robin at jessikat.fsnet.co.uk
Wed Aug 15 14:22:51 CEST 2001
In article <9l7tm10rt at enews2.newsguy.com>, Alex Martelli
<aleaxit at yahoo.com> writes
>Guido's counter-argument is that classes that need to be dynamic
>will emerge in testing, while having dynamism as the default might
>lead to it being used wantonly and making later optimization hard.
>On this issue as well as unchangeability of __class__, he seems to
>be very motivated towards performance/optimization possibilities,
>which may explain the eerie C++ parallels (performance was always
>paramount in C++'s design, while, so far, it doesn't seem to have
>had all that strong an influence on Python).
>He may be right, of course (he generally is) -- perhaps we've all
>grown used to a Python that's in good part defined by dynamic
>possibilities that "just happened" to fall out of implementation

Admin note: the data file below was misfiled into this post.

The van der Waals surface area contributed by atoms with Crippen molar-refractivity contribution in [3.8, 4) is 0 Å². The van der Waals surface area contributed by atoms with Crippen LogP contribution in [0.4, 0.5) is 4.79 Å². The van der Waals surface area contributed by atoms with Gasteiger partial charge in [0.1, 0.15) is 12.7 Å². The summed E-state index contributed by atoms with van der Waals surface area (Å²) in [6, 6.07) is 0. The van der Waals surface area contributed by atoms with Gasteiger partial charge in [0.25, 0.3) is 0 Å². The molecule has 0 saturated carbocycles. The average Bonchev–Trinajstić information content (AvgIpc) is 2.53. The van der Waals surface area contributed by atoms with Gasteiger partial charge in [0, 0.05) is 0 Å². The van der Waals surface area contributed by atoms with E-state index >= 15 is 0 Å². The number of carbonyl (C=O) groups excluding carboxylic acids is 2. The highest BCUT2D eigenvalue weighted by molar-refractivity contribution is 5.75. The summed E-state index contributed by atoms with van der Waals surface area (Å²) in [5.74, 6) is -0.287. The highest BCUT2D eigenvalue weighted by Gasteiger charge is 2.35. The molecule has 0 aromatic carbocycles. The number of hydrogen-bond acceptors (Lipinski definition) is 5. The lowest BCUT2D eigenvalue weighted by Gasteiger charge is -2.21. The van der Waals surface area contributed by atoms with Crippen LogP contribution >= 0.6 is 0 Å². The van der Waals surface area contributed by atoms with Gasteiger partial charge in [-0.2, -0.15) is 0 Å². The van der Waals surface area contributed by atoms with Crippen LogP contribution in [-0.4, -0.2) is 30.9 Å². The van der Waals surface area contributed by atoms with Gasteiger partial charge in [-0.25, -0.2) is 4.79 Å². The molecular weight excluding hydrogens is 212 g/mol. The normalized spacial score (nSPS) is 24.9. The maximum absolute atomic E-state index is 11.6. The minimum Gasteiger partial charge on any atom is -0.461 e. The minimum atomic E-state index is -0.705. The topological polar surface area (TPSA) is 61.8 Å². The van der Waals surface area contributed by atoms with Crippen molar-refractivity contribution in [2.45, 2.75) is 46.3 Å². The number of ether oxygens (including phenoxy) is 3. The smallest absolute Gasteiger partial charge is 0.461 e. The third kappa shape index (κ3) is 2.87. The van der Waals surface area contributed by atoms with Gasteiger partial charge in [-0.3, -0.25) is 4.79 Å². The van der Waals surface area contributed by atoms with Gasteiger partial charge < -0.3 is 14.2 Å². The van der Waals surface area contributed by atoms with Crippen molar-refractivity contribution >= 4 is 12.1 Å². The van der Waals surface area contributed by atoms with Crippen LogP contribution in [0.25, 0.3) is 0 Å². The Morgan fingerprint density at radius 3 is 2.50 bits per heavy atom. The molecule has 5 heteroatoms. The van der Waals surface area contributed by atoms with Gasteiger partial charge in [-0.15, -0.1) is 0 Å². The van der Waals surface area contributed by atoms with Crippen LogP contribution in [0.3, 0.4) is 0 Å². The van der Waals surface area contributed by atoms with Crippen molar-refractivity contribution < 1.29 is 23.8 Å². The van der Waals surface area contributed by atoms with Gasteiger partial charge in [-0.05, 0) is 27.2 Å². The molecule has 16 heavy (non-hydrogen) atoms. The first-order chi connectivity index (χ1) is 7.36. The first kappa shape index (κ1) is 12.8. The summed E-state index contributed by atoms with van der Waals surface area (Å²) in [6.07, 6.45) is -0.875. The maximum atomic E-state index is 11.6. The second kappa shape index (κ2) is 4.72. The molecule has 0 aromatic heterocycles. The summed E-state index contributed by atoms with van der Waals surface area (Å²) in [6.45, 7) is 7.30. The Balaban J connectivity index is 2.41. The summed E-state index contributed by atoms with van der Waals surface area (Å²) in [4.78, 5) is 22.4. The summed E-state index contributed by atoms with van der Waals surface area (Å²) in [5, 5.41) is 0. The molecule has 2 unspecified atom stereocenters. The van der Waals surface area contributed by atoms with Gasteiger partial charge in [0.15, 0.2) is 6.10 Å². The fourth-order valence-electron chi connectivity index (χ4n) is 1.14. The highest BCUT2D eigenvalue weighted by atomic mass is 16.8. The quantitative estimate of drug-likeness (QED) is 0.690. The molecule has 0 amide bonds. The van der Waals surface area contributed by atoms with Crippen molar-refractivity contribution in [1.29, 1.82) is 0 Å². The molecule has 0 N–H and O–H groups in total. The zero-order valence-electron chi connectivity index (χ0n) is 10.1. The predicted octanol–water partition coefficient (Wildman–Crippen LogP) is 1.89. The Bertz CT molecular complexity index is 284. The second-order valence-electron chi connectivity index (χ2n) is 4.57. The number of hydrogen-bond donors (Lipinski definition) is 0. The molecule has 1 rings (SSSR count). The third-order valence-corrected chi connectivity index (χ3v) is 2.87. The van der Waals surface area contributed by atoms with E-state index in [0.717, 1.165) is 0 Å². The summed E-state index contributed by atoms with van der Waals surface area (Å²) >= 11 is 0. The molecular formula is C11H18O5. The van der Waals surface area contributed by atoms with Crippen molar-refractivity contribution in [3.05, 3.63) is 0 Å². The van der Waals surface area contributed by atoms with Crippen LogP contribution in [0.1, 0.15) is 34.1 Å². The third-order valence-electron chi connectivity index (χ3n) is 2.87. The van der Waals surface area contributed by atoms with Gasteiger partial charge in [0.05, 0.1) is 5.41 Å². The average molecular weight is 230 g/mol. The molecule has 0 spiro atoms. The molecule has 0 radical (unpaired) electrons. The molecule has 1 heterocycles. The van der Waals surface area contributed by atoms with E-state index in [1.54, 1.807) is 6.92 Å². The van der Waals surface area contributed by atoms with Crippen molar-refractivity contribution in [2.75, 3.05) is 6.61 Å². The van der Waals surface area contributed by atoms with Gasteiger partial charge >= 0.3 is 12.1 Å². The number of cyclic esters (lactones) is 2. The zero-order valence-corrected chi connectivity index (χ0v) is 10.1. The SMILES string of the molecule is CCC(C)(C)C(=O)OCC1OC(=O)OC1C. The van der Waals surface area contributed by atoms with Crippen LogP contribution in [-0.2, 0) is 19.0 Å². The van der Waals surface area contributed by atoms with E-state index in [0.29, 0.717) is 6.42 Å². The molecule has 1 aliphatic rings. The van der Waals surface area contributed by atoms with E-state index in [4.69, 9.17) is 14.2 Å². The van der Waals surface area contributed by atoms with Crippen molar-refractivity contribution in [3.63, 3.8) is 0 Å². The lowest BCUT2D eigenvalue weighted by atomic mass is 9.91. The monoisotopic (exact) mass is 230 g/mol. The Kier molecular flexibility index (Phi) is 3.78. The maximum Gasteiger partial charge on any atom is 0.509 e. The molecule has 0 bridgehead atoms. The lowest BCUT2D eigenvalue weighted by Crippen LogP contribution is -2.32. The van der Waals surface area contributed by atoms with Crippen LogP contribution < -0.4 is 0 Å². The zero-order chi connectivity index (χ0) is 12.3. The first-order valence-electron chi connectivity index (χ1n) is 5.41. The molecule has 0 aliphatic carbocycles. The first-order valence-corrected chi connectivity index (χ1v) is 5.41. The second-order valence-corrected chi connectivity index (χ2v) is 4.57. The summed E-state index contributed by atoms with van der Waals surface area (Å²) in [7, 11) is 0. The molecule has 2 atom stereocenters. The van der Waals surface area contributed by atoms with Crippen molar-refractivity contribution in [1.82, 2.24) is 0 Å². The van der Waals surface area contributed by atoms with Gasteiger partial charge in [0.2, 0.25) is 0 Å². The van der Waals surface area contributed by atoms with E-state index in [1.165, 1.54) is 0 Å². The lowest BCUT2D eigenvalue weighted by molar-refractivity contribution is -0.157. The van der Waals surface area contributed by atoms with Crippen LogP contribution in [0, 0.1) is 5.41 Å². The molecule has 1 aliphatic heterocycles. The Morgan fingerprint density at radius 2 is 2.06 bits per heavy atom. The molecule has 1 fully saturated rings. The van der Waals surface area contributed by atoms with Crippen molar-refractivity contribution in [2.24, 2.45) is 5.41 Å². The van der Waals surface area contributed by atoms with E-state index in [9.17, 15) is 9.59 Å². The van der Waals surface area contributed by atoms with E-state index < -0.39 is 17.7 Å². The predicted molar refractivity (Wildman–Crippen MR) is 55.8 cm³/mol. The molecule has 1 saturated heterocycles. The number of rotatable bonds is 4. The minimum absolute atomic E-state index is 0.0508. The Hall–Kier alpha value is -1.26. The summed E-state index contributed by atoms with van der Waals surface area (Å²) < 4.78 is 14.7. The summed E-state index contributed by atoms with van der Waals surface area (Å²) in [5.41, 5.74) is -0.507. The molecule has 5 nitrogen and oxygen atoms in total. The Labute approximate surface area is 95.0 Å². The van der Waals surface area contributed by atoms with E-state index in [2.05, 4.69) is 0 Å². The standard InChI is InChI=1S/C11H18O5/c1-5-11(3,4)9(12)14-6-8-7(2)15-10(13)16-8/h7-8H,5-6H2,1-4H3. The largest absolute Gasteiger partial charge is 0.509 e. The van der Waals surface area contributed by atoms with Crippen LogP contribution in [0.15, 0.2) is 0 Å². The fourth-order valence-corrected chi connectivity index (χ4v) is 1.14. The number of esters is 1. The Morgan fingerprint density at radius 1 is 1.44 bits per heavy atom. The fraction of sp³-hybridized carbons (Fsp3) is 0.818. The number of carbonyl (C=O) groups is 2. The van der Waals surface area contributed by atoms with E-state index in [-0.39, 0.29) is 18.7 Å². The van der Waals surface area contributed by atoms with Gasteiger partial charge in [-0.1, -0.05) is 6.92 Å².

>techniques and were never a design-intent (if somebody knows
>the design-intent, it should be him:-), and giving up on those
>will have a general benefit in terms of performance increase. I
>still believe that when I need performance I code or recode in
>C++, or in C, and I'd like Python to stay simple and wonderful.
>But many (particularly those who have not exploited the dynamic
>possibilities, are not familiar with C++, etc) may agree with Guido.
>It will surely be a very different language when this type/class
>unification thing gets finished...!
I'm with Alex on this. Many of the latest changes seem to be in the
direction of making Python less and less dynamic in favour of speed or
regularity. I believe Python should be more dynamic not less.
The unification was supposed to bring the types into the class world.
This thread seems to indicate classes being made more like types.
The problem with dynamic not being the default is that the requirement
for dynamic behaviour is not very obvious.
If this class assignment is disallowed what about messing with __bases__
as in the injective/mixin methodologies?
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